Minimal Me…Living Without

by Tania Ginoza on January 27, 2013 · 23 comments

I’m an introvert and love to nest, a homebody at heart. My home is my mini castle and it is not unusual for me to spend the whole weekend in. As the years have gone by, my perspective has changed on what is a nice to have and what I can live quite happily without.

Entryway


Household items, furniture and transportation we deem necessary is dependent on where we live, our lifestyles, the size of our family, our careers and interests. Here’s my list of things I can live without.

Things I used to have but am now living without

  • Dryer
  • Dishwasher
  • Landline
  • Cable tv in the bedroom
  • Oven
  • Dining room table
  • Toaster oven
  • Double kitchen sink
  • Bedroom door
  • Double bathroom vanity
  • Bathtub
  • Garage
  • Extra bedroom
  • Dining room table
  • Buffet
  • Coffee table
  • Stereo equipment with a radio and CD player

I line dry my clothes, purchased the Mercedes of dish racks for hand washing, bake in a combo convection/microwave and enjoy my meals on a counter stool at the kitchen island. My very deep but single kitchen sink can accomodate my biggest dish and crockpot but takes up very little valuable counter space. My bathroom is teeny tiny with a small shower because I hated the thought of an area of my home I use for maybe half an hour a day (at the most) taking up too much real estate and cleaning time. My ottoman becomes a little table with the help of a tray. The bedroom is separated from living and dining by a long walk in closet with no doors taking up valuable floor or wall space.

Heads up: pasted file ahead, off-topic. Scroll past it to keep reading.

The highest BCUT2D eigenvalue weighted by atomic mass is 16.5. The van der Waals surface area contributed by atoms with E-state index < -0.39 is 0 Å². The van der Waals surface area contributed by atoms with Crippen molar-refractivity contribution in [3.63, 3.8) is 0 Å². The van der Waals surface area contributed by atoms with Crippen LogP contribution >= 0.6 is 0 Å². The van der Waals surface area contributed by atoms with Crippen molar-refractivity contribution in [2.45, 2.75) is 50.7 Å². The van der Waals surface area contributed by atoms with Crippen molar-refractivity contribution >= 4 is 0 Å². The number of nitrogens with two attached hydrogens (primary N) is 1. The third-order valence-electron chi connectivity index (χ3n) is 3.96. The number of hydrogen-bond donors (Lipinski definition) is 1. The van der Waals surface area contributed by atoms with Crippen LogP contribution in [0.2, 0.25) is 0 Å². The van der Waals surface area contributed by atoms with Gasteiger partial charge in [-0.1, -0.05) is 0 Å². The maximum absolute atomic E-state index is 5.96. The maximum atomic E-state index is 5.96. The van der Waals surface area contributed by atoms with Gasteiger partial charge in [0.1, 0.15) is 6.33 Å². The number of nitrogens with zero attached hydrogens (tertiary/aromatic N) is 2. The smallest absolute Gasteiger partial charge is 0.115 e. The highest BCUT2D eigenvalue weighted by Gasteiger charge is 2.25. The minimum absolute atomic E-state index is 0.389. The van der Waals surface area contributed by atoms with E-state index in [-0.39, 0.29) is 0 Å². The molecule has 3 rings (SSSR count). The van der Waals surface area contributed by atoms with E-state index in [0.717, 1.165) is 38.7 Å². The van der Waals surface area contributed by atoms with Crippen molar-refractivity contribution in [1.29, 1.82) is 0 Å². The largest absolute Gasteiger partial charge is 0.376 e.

Dryers do fluff up towels and make clothing with stretch bounce back to shape so I do miss having a dryer a little bit but not enough to buy one. I also love looking at pictures of round midcentury tables and sometimes feel a twinge of regret for not giving up a bit of island space to have room for a table, but only for a moment.

Things I have but less of

  • A rice cooker
  • A salad spinner
  • Pretty dishes and glassware
  • An electric kettle
  • Fridge

We often see rice cookers on non-essential lists but in Hawaii steamed rice is a staple for many of the local Asian and Pacific Islander residents who grew up here. Potatoes and bread are eaten occasionally, while rice is served at every house party and almost every meal. Five cups and larger were pretty standard at one time but I’ve downsized to a three cup cooker.  My salad spinner is a smaller version by Oxo and it stacks easily right in my colander for easy storage. If I see a pretty bowl or glass I’d like, I buy just one piece. There is no need for a full matching set of dish ware and there is nothing wrong with drinking sparkling water out of a gorgeous wine glass. While I do miss my large Tiger airpot, my smaller scaled kettle is working just fine. My fridge is not quite as narrow as an apartment fridge but is a bit smaller than most.